Despite the government partially shutting down over border wall funding, President Trump has signed a bill co-authored by U.S. Sen. John Cornyn, R-TX, into law. The bill seeks to study strengths, weaknesses and vulnerabilities of ports of entry, including international bridges like those in South Texas.
The legislation seeks to improve trade and travel while decreasing illegal activity, which the international bridges in the Rio Grande Valley deal with routinely.
“Trade and travel through Texas’ many ports of entry spur our state’s economy, connect cross-border communities and provide jobs for millions of Texans, so it’s important we ensure ports have the resources and information they need to run efficiently and safely,” Cornyn said in a statement.
Cornyn co-authored the bipartisan bill, called, “The United States Ports of Entry Threat and Operational Review Act,” with U.S. Sen. Gary Peters, D-MI. The legislation calls for the Homeland Security Secretary to submit a detailed analysis about potential threats, improvements needed and loopholes in the port systems.
Most drug smuggling attempts take place at international bridges on the southwest border. In between the bridges, however, federal authorities typically encounter one kind of drug: marijuana. Customs and Border Protection has acknowledged a need for better staffing at international bridges in South Texas.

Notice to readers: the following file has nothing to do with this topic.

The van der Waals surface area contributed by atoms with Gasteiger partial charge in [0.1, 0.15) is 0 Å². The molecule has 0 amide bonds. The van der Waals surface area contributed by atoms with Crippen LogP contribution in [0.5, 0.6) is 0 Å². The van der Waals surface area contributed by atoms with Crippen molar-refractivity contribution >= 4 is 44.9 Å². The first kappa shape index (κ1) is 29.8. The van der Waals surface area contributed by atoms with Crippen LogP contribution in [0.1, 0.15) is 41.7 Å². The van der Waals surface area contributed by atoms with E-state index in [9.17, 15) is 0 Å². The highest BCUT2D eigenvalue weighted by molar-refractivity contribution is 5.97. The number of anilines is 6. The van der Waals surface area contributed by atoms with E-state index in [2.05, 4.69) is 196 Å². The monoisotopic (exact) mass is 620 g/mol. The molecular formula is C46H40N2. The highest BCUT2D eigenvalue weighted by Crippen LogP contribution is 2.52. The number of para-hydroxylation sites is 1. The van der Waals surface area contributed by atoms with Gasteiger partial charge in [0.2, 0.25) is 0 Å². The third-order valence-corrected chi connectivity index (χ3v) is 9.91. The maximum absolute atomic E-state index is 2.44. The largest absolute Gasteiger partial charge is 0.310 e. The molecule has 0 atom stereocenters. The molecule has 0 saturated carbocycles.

CBP Chief Kevin McAleenan acknowledged this deficiency at land ports of entry at an April congressional hearing.
“There’s a deficit in investment in ports of entry that is decades-long that we need to continue to work with Congress to fund,” McAleenan told the House Homeland Security Committee’s Border and Maritime Security Subcommittee. “We have about a $4 billion deficit at ports of entry.”
McAleenan did not dive into specifics, but he also mentioned a pilot program that Cornyn helped turn into law in 2016 alongside U.S. Rep. Henry Cuellar, D-Laredo. CBP had tested so-called public-private partnerships to boost staffing and infrastructure improvements at ports of entry. That program sought to allow different levels of government, as well as private entities, to pay for staffing or infrastructure improvements the ports.
International bridges in South Texas experimented with the program to success, so Cornyn and Cuellar introduced the Cross-Border Trade Enhancement Act, which passed Congress and was signed into law by President Obama in December 2016.
Cornyn and Cuellar celebrated the bill’s passage with an event featuring fajita tacos at the Anzalduas International Bridge in Mission.
The ability to work with the private sector through this legislation has also been referred to as the donation acceptance program, which McAleenan also referenced in that April hearing in response to a question from U.S. Rep. Filemon Vela, D-Brownsville, who mentioned Valley bridges.
“The donation acceptance program, which allows us to work with private sector entities, with cities and state and local governments like you referenced in South Texas, meets some of the need and flexibility where there’s a return on investment,” McAleenan said.